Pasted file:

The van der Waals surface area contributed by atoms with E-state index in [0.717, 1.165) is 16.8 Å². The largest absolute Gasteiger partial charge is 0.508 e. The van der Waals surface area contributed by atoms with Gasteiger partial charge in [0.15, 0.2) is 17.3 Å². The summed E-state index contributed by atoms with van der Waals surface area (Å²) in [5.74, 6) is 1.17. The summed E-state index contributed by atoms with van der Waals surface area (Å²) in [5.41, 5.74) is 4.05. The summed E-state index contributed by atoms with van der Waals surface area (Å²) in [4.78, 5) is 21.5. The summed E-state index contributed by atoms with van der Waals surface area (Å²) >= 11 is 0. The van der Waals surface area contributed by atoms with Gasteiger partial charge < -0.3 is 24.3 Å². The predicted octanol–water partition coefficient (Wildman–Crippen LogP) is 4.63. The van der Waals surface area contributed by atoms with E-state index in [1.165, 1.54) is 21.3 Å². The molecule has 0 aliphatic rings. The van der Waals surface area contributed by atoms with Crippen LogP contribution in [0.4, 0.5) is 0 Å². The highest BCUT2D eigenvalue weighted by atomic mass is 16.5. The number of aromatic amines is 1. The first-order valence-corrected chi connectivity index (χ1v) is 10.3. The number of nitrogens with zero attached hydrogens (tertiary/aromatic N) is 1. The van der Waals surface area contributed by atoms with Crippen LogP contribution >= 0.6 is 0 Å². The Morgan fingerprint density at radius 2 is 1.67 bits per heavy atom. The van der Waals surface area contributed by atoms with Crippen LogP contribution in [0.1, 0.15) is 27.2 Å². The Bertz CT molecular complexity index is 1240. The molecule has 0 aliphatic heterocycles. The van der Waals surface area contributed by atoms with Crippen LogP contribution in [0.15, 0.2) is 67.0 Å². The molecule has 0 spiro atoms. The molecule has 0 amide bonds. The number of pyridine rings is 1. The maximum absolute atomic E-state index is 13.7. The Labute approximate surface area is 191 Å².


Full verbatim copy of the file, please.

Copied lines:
The van der Waals surface area contributed by atoms with E-state index in [0.717, 1.165) is 16.8 Å². The largest absolute Gasteiger partial charge is 0.508 e. The van der Waals surface area contributed by atoms with Gasteiger partial charge in [0.15, 0.2) is 17.3 Å². The summed E-state index contributed by atoms with van der Waals surface area (Å²) in [5.74, 6) is 1.17. The summed E-state index contributed by atoms with van der Waals surface area (Å²) in [5.41, 5.74) is 4.05. The summed E-state index contributed by atoms with van der Waals surface area (Å²) in [4.78, 5) is 21.5. The summed E-state index contributed by atoms with van der Waals surface area (Å²) >= 11 is 0. The van der Waals surface area contributed by atoms with Gasteiger partial charge < -0.3 is 24.3 Å². The predicted octanol–water partition coefficient (Wildman–Crippen LogP) is 4.63. The van der Waals surface area contributed by atoms with E-state index in [1.165, 1.54) is 21.3 Å². The molecule has 0 aliphatic rings. The van der Waals surface area contributed by atoms with Crippen LogP contribution in [0.4, 0.5) is 0 Å². The highest BCUT2D eigenvalue weighted by atomic mass is 16.5. The number of aromatic amines is 1. The first-order valence-corrected chi connectivity index (χ1v) is 10.3. The number of nitrogens with zero attached hydrogens (tertiary/aromatic N) is 1. The van der Waals surface area contributed by atoms with Crippen LogP contribution >= 0.6 is 0 Å². The Morgan fingerprint density at radius 2 is 1.67 bits per heavy atom. The van der Waals surface area contributed by atoms with Crippen LogP contribution in [0.1, 0.15) is 27.2 Å². The Bertz CT molecular complexity index is 1240. The molecule has 0 aliphatic heterocycles. The van der Waals surface area contributed by atoms with Crippen LogP contribution in [0.15, 0.2) is 67.0 Å². The molecule has 0 spiro atoms. The molecule has 0 amide bonds. The number of pyridine rings is 1. The maximum absolute atomic E-state index is 13.7. The Labute approximate surface area is 191 Å².